In honor of the 500th anniversary of the Protestant Reformation I’m re-posting a classic article from several years back explaining the importance of this under-appreciated holiday.
On October 31st, 1517, Martin Luther, an Augustinian monk, nailed his 95 theses on the castle church door in Wittenburg, protesting the sale of indulgences by the Roman Catholic church. Luther eventually went to trial for heresy at the Diet of Worms where he was asked to repent of his teachings upon penalty of excommunication. His teachings opposed many accepted doctrines and practices of the church. He also challenged the authority and infallibility of the Pope. Luther refused to recant, famously stating:
Your Imperial Majesty and Your Lordships demand a simple answer. Here it is, plain and unvarnished. Unless I am convicted of error by the testimony of Scripture or since I put no trust in the unsupported authority of Pope or councils, since it is plain that they have often erred and often contradicted themselves by manifest reasoning, I stand convicted by the Scriptures to which I have appealed, and my conscience is taken captive by God’s word, I cannot and will not recant anything, for to act against our conscience is neither safe for us, nor open to us.
On this I take my stand. I can do no other. God help me.
The spark of the revolution began with the posting of the 95 Theses. The fires were kindled with his defiant words at the Diet of Worms. The Protestant Reformation began in earnest in 1521. The word Protestant simply means protester. A Protestant opposes the false teachings of Roman Catholicism. Continue reading
Posted in Church History, Theology
- Tagged 500th Anniversary, 95 Theses, Five Solas, Martin Luther, Protestant Reformation, Sola Fide, Sola Gratia, Sola Scriptura, Soli Deo Gloria, Solus Christus, The Reformation
In my last post where I related a conversation with my daughter concerning the eternal fate of atheists who persist in their belief system, I received a few respectful responses from fellow bloggers of the atheistic worldview. I decided to place my reply in a post because the commenter asked several good questions and I thought my response was a little long for the comment section. The gentleman takes issue with the concept of God’s judgment being based on belief rather than action. He asks:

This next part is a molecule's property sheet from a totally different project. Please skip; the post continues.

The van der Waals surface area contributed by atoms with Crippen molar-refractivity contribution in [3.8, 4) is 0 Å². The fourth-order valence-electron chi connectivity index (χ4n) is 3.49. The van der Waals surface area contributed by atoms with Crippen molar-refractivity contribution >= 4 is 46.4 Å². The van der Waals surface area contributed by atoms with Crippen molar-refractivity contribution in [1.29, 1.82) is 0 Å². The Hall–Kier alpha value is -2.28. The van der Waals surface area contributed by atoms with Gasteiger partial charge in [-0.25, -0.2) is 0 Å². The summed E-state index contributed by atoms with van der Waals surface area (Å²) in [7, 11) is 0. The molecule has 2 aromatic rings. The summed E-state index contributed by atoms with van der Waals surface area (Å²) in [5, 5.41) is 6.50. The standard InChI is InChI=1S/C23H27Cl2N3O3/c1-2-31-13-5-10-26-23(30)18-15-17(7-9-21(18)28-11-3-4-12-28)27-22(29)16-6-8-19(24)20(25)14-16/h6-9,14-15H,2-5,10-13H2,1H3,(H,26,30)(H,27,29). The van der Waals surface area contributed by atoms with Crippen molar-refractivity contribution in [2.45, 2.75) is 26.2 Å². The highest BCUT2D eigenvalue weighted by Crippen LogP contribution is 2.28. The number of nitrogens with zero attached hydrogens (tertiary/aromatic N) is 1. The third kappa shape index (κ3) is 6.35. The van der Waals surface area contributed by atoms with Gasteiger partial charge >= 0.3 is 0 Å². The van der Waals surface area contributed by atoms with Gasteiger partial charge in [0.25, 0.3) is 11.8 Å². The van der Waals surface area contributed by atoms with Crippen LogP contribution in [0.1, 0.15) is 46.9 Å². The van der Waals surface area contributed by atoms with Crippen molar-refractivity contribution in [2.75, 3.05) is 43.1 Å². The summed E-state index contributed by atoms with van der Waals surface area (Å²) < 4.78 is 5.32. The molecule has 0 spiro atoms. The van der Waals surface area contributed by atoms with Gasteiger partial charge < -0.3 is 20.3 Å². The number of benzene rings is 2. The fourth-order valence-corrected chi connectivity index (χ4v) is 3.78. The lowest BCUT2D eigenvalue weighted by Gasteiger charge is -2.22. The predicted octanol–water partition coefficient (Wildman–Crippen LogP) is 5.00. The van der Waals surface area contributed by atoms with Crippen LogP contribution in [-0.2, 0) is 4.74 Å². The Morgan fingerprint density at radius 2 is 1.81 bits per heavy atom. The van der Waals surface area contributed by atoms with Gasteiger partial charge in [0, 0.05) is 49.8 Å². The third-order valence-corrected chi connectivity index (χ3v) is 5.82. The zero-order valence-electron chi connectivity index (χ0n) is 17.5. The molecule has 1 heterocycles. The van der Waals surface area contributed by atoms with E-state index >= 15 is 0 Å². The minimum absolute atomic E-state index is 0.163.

“Are you okay with people being judged on belief rather than actions? Are you comfortable with that? Does it seem just to you?”
My reply follows: Continue reading
Justification by grace alone through faith alone because of Christ alone does not lead to more sinning. On the contrary, it is the only sure and hopeful base of operations from which the fight against sin can be launched. All the bombers that go out to drop bombs on the strongholds of sin remaining in our lives take off from the runway of justification by faith alone. The missiles that we shoot against the incoming attack of temptation are launched from the base of justification by faith alone. The whole lifelong triumphant offensive called “operation sanctification” – by which we wage war against all the remaining corruption in our lives – is sustained by the supply line of the Spirit that comes from the secure, unassailable home-base of justification by faith alone. And it will be a successful operation – but only because of the unassailable home base. – Dr. John Piper
When there is a much better alternative holiday to observe on October 31st!
‘What other holiday?’ you may wonder.
Well, let me enlighten you! The day we most commonly refer to as Halloween is also known as…
On October 31st, 1517, Martin Luther, an Augustinian monk, nailed his 95 theses on the castle church door in Wittenburg, protesting the sale of indulgences by the Roman Catholic church. Luther eventually went to trial for heresy at the Diet of Worms where he was asked to repent of his teachings upon penalty of excommunication. His teachings opposed many accepted doctrines and practices of the church. He also challenged the authority and infallibility of the Pope. Luther refused to recant, famously stating: Continue reading